Sawyer River Railroad, New Hampshire

Route 302 bridge in Harts Location, New Hampshire from Forth Iron railroad bridge. These bridges cross the Sawyer River in the White Mountains.
Sawyer River from Fourth Iron Bridge
 

Sawyer River Railroad, New Hampshire – In 1875, the State Legislature approved an act to Incorporate the Sawyer River Railroad. Operated by the Daniel Saunders Family, the Sawyer River Railroad was a ten-mile long logging railroad in the New Hampshire White Mountains town of Livermore. It was in operation from 1877-1928 and was one of the last logging railroads to operate in New Hampshire.

The railroad began along the Portland & Ogdensburg Railroad (leased to the Maine Central Railroad in 1888) at Sawyer River Station, near Forth Iron Bridge, in Hart's Location. And it traveled up into the Sawyer River valley and into the upper end of the Swift River drainage in Livermore.

Remnants of the Livermore Mill which was located along the Sawyer River Railroad logging line in Livermore, New Hampshire USA. This was a logging railroad that operated from 1877-1928.
Livermore Mill – Sawyer River Railroad, New Hampshire
 

One of the more interesting features of the Sawyer River Railroad is the abandoned village of Livermore. Incorporated by the state of New Hampshire in 1876, Livermore was a logging town in the late 19th and early 20th centuries. And the village of Livermore was located along the Sawyer River Railroad, on the Sawyer River. Both the railroad and town were owned by the Saunders family.

The village had a post office, a powerhouse, school, store, and a sawmill. The Saunders family also had a mansion along Livermore’s Main Street. At its peak, the population of Livermore was around 150-200 people, but as time progressed more and more people left the town. The town of Livermore was officially dissolved in 1951.

Wetlands area during the autumn months along the Sawyer River Trail in Livermore, New Hampshire USA. The Sawyer River Trail travels along the old Sawyer River Railroad logging line. Mount Carrigain can be seen in the background.
Sawyer River Trail – Livermore, New Hampshire
 

The Sawyer River Trail follows much of the old railroad bed of the railroad. And Mount Carrigain can be seen from spots along the trail. Located a short ways off the trail is the above scenic view of Mount Carrigain. Mount Carrigain is named for Phillip Carrigain, New Hampshire's Secretary of State from 1805-1810.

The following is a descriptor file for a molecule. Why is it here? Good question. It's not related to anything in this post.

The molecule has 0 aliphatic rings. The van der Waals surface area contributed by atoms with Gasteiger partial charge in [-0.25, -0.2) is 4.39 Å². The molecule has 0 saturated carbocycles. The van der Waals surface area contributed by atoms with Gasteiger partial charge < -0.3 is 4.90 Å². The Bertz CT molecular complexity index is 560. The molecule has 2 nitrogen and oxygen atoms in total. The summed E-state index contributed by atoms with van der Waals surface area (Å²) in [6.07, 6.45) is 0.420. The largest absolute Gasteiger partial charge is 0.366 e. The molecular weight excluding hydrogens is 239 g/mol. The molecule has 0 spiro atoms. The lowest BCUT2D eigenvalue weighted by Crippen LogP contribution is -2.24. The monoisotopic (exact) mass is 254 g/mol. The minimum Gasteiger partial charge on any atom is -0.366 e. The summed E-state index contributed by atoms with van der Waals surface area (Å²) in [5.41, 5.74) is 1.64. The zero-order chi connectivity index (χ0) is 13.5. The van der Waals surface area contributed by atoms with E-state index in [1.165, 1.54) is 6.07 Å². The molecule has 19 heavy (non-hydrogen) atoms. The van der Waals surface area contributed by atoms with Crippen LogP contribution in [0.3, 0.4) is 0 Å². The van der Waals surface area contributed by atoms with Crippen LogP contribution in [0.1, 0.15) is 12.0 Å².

Sawyer River Railroad - Artifacts at Camp Number 5 which was an logging camp located along the Meadow Brook drainage in Livermore, New Hampshire USA. This was a logging railroad that operated from 1877-1928 This metal bracket was bolted to each end of an "Reach". A reach was a spruce beam used to connect loaded log trucks.
Part of a Reach – Sawyer River Railroad, New Hampshire
 

There were at least seven known logging camps along the railroad, and today many interesting artifacts can still be found along the old railroad bed. The metal bracket in the above image is likely part of a “Reach”. A “Reach” was a spruce beam used to connect loaded log trucks, and the above metal bracket was bolted to each end of the "Reach".

Artifacts along the old Sawyer River Logging Railroad near Camp 6. This old rail-line is now the Sawyer River Trail in Livermore, New Hampshire USA. This was a logging railroad that operated from 1877-1928.
Old Barrel – Sawyer River Railroad, New Hampshire
 

Each logging railroad I document has at least one artifact along it that makes me dig deeper into the history of the railroad. Over the years, I have come across many barrel rings along the railroads and at logging camps, but I have never found a wooden barrel still intact (above). Though very rotten this is a great find, but do I question if it is from the railroad era. More research will be required to possibly find out.

To license any of the above images for usage in publications, click on the image. And you can view more scenes of the Sawyer River Railroad here.

Happy image making..


 

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Erin Paul is a professional photographer who specializes in environmental conservation and historic preservation photography in the New Hampshire White Mountains. His work is published worldwide, and credits include; Backpacker Magazine, Appalachian Trail Conservancy, the Appalachian Mountain Club, and The Wilderness Society.

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2 Responses to “Sawyer River Railroad, New Hampshire”

  1. Rae Cameron

    I love reading historical fiction and I am in the process of reading “The Lost Constitution” by William Martin. It is a work of fiction with a story line that includes Livermore, New Hampshire. I was born in Rhode Island and moved to Nashua, New Hampshire in 1984 and had never heard of Livermore. I am now retired and live in Florida. Thanks to the internet I can research. In looking for Livermore, I had no idea that it no longer existed as a community. Thank you for posting such wonderful photos.

    Reply
    • ScenicNH

      Hi Rae,

      If you are ever traveling in the White Mountains, NH you can see remnants of the Livermore village by driving up the Sawyer River Road in Hart’s Location. The old Livermore Mill site is still visible, foundations and various other artifacts can be found dating back to the Livermore and Sawyer River Logging Railroad era.

      Have a great day!

      Reply

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